Or one could weep because another wept.

  5. #15
    Sugar Hiccup OrangeAppled's Avatar
    Join Date
    Mar 2009
    MBTI
    INFP
    Enneagram
    4w5 sp/sx
    Socionics
    IEI Ni
    Posts
    7,661

    Default

    I kind of have pre-built concepts of how I feel about everything. You could say there is something of a model in my head of how the world would ideally be, especially concerning MY life, and every time I come across something, I immediately see how it fits with or contradicts this model. I then evaluate it accordingly & form a judgment; at first, this often emerges in the moment as a "feeling-tone" which is not so much an emotional reaction as it is a pre-verbal judgment, a sort of mental atmosphere. I think people call this a gut-feeling, but it's a knowing of yourself more than an instinct about other things. I resist emotional reaction to things though, so what I'm left with is more of a Ne impression with a Fi judgment flavor.

    If I'm so inclined, I will analyze the nuances of this reaction/impression & the thing itself & form a line of reasoning as to why it does or does not fit in with my ideal. In this way, Fi is holistic and then breaks into parts if/when necessary. In small matters, I don't feel the need to examine all the parts & may make no judgment, but in large matters I always do, especially if I am seeking to harmonize two seemingly contradictory feelings. Things are rarely black & white. I don't view things in simple terms like "good" or "bad", but there's a spectrum, and context makes a difference. I would say things are varying degrees of "acceptable" and "unacceptable".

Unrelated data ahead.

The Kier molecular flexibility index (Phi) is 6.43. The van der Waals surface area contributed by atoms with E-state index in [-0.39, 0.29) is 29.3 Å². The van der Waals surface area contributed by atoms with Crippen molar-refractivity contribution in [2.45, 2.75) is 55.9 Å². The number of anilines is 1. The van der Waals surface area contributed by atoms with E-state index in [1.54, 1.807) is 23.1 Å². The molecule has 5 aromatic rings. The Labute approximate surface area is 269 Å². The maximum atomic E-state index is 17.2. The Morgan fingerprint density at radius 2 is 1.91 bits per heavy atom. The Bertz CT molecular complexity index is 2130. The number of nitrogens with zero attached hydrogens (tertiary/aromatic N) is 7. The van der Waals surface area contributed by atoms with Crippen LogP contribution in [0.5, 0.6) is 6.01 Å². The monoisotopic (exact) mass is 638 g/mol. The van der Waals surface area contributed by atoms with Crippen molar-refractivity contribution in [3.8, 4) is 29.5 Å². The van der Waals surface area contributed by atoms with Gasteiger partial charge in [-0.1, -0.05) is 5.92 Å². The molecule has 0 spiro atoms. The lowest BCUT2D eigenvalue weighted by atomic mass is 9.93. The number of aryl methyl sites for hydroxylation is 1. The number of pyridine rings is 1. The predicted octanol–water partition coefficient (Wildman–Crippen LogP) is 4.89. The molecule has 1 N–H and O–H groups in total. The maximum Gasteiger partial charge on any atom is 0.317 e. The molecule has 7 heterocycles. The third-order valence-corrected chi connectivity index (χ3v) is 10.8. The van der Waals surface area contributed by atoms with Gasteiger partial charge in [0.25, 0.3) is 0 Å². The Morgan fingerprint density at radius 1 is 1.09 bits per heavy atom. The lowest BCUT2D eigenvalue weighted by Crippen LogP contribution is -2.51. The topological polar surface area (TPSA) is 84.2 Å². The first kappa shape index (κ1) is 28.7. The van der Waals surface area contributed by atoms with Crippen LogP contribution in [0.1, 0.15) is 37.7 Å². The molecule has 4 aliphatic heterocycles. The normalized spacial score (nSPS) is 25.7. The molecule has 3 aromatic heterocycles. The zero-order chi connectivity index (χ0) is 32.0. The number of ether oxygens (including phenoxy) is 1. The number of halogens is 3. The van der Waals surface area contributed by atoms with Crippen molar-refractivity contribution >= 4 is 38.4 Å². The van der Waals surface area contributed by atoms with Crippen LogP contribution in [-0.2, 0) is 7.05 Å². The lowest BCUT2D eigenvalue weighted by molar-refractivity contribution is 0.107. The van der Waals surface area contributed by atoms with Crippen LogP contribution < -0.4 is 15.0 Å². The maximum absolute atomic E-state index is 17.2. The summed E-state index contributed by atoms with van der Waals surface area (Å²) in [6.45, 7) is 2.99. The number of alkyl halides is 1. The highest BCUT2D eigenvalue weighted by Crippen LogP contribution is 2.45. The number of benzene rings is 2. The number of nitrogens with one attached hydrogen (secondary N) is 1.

I often don't reach conclusions right away due to Ne - I put off making a decision until I get more info. I may feel a sway already because I have that immediate feeling-tone, but I don't need to make a final judgment just yet. I'm allowing a picture to form before I compare it to my "ideal model". I may begin analyzing the parts as they come in, or I may simply choose to suspend all decision making for now & see how something develops. As feelings emerge more clearly, then it's easier for me to analyze the nuances.

    The way I perceive things via Ne can change how I evaluate something, and so my opinions may change over time, but my core ideals rarely change.